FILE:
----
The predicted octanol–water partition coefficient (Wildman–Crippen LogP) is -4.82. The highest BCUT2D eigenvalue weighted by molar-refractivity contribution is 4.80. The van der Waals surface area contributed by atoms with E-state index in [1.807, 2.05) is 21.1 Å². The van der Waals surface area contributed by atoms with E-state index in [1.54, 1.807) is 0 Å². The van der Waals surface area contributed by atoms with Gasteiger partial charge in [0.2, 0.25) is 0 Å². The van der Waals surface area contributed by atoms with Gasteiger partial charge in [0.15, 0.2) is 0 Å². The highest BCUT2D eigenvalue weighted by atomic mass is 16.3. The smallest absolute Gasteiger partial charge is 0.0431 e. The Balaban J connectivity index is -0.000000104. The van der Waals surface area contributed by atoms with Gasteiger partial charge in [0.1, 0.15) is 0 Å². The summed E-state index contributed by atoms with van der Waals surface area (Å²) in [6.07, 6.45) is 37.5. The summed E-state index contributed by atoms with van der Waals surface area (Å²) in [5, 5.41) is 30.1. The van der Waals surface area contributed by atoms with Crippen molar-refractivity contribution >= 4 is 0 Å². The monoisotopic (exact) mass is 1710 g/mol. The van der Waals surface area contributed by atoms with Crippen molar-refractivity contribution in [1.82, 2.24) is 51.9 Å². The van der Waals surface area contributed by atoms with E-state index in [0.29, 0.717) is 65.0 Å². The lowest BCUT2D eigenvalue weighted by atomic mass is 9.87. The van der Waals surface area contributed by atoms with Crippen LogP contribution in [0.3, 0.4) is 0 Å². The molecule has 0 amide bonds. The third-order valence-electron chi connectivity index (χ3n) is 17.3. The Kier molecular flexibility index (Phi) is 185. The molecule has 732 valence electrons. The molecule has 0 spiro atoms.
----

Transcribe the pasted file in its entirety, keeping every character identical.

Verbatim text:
The predicted octanol–water partition coefficient (Wildman–Crippen LogP) is -4.82. The highest BCUT2D eigenvalue weighted by molar-refractivity contribution is 4.80. The van der Waals surface area contributed by atoms with E-state index in [1.807, 2.05) is 21.1 Å². The van der Waals surface area contributed by atoms with E-state index in [1.54, 1.807) is 0 Å². The van der Waals surface area contributed by atoms with Gasteiger partial charge in [0.2, 0.25) is 0 Å². The van der Waals surface area contributed by atoms with Gasteiger partial charge in [0.15, 0.2) is 0 Å². The highest BCUT2D eigenvalue weighted by atomic mass is 16.3. The smallest absolute Gasteiger partial charge is 0.0431 e. The Balaban J connectivity index is -0.000000104. The van der Waals surface area contributed by atoms with Gasteiger partial charge in [0.1, 0.15) is 0 Å². The summed E-state index contributed by atoms with van der Waals surface area (Å²) in [6.07, 6.45) is 37.5. The summed E-state index contributed by atoms with van der Waals surface area (Å²) in [5, 5.41) is 30.1. The van der Waals surface area contributed by atoms with Crippen molar-refractivity contribution >= 4 is 0 Å². The monoisotopic (exact) mass is 1710 g/mol. The van der Waals surface area contributed by atoms with Crippen molar-refractivity contribution in [1.82, 2.24) is 51.9 Å². The van der Waals surface area contributed by atoms with E-state index in [0.29, 0.717) is 65.0 Å². The lowest BCUT2D eigenvalue weighted by atomic mass is 9.87. The van der Waals surface area contributed by atoms with Crippen LogP contribution in [0.3, 0.4) is 0 Å². The molecule has 0 amide bonds. The third-order valence-electron chi connectivity index (χ3n) is 17.3. The Kier molecular flexibility index (Phi) is 185. The molecule has 732 valence electrons. The molecule has 0 spiro atoms.